Rivera has not asserted a cognizable equal protection claim against any of the defendants. Neither Senkowski, Welch, Smith, nor Rodriguez-all of whose responsibilities are limited to the Clinton facility-had any power over the development, operation, or enforcement of limited-privileges programs at other facilities in the New York system. Ipso facto, they did not have the power to discriminate against Rivera vis-à-vis similarly situated inmates at those facilities. We therefore instruct the district court to enter summary judgment on behalf of all defendants on this claim.
III. Eighth Amendment
The district court did not address Rivera's claim that the current policies at Clinton for inmates on Limited Privilege Status violate the Eighth Amendment. Apparently finding that claim to have no independent merit, the district court seems to have treated it as subsumed in Rivera's equal protection challenge to the Clinton policies. We view it as distinct and address it in the first instance.
We find that Rivera's complaint has failed to assert any violation of the Eighth Amendment. To prevail on an Eighth Amendment challenge to prison conditions, an inmate must prove “deliberate indifference.” Wilson v. Seiter, 501 U.S. 294, 303, 111 S.Ct. 2321, 2326, 115 L.Ed.2d 271 (1991); see also Hathaway, 37 F.3d at 66. There is both an objective and a subjective component to the deliberate-indifference standard: “the alleged deprivation must be, in objective terms, ‘sufficiently serious,’ ” Hathaway, 37 F.3d at 66 (quoting Wilson, 501 U.S. at 298, 111 S.Ct. at 2324), and “the charged official must act with a sufficiently culpable state of mind,” id. (citing Wilson, 501 U.S. at 298, 111 S.Ct. at 2324), such that at a minimum he “ ‘knows of and disregards an excessive risk to inmate health or safety,’ ” id. (quoting Farmer v. Brennan, 511 U.S. 825, ----, 114 S.Ct. 1970, 1979, 128 L.Ed.2d 811 (1994)).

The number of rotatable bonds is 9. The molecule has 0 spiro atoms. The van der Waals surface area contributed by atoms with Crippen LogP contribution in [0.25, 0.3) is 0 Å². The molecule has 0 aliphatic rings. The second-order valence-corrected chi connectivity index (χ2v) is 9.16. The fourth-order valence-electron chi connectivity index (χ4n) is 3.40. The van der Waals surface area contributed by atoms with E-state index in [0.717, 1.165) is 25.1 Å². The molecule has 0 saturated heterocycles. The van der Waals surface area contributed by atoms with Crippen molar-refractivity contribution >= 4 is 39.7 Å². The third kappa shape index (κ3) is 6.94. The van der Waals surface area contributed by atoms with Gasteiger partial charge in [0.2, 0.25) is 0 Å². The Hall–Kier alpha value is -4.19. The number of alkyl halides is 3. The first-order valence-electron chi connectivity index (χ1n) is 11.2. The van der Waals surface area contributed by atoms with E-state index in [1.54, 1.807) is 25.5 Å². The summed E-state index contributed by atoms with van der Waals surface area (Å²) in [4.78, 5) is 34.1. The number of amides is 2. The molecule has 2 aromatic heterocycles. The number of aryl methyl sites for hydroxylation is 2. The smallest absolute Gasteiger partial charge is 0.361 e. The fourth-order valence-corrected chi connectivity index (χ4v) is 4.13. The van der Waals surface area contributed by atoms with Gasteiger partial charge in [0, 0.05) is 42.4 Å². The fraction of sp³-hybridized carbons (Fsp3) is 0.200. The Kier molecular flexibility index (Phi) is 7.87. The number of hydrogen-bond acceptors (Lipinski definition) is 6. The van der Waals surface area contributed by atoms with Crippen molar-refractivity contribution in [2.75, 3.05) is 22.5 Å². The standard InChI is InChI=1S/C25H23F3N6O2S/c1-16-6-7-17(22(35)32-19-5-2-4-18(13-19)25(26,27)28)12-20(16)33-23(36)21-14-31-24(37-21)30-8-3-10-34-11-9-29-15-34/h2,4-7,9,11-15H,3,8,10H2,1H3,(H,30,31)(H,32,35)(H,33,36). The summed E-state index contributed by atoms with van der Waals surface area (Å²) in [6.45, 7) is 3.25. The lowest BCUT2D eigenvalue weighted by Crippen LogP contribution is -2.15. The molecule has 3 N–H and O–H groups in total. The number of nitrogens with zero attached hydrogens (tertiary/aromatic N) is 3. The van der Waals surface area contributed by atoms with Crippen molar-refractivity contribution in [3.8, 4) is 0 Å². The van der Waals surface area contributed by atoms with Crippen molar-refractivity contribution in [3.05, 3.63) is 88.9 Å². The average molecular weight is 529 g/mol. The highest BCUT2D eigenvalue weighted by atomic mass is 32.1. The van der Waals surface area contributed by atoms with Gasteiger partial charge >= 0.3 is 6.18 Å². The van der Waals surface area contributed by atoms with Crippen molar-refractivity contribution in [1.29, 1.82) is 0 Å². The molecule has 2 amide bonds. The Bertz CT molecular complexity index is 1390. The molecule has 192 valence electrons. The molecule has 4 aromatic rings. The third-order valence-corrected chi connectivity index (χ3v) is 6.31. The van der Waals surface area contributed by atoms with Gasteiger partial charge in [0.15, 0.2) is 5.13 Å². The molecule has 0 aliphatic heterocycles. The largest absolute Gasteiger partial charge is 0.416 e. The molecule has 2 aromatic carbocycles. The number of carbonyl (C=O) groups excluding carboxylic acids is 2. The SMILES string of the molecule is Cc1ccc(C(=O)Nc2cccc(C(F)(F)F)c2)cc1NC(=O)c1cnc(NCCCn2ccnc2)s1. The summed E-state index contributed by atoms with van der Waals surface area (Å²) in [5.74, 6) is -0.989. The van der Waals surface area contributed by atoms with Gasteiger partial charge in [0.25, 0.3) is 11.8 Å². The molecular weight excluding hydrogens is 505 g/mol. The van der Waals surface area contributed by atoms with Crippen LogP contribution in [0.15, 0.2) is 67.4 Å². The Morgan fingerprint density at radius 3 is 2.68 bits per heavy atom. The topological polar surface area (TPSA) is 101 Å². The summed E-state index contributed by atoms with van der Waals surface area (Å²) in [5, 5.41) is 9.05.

Leaving aside the question of whether the right was established, we do not think that Rivera “has asserted a violation of a constitutional right at all.” Siegert, 500 U.S. at 232, 111 S.Ct. at 1793. He has not alleged any restriction or consequence that approaches deprivations that the Supreme Court has deemed “sufficiently serious” under the Eighth Amendment, such as the “unnecessary and wanton infliction of pain” or “deprivations denying the minimal civilized measure of life's necessities.” Wilson, 501 U.S. at 298, 111 S.Ct. at 2324 (quotations omitted). Given the minimal restrictions occasioned by limited-privileges status, and the Clinton policy providing that an inmate can remove himself from this status anytime he accepts a program assignment, we instruct the district court to award summary judgment to defendants on this claim as well.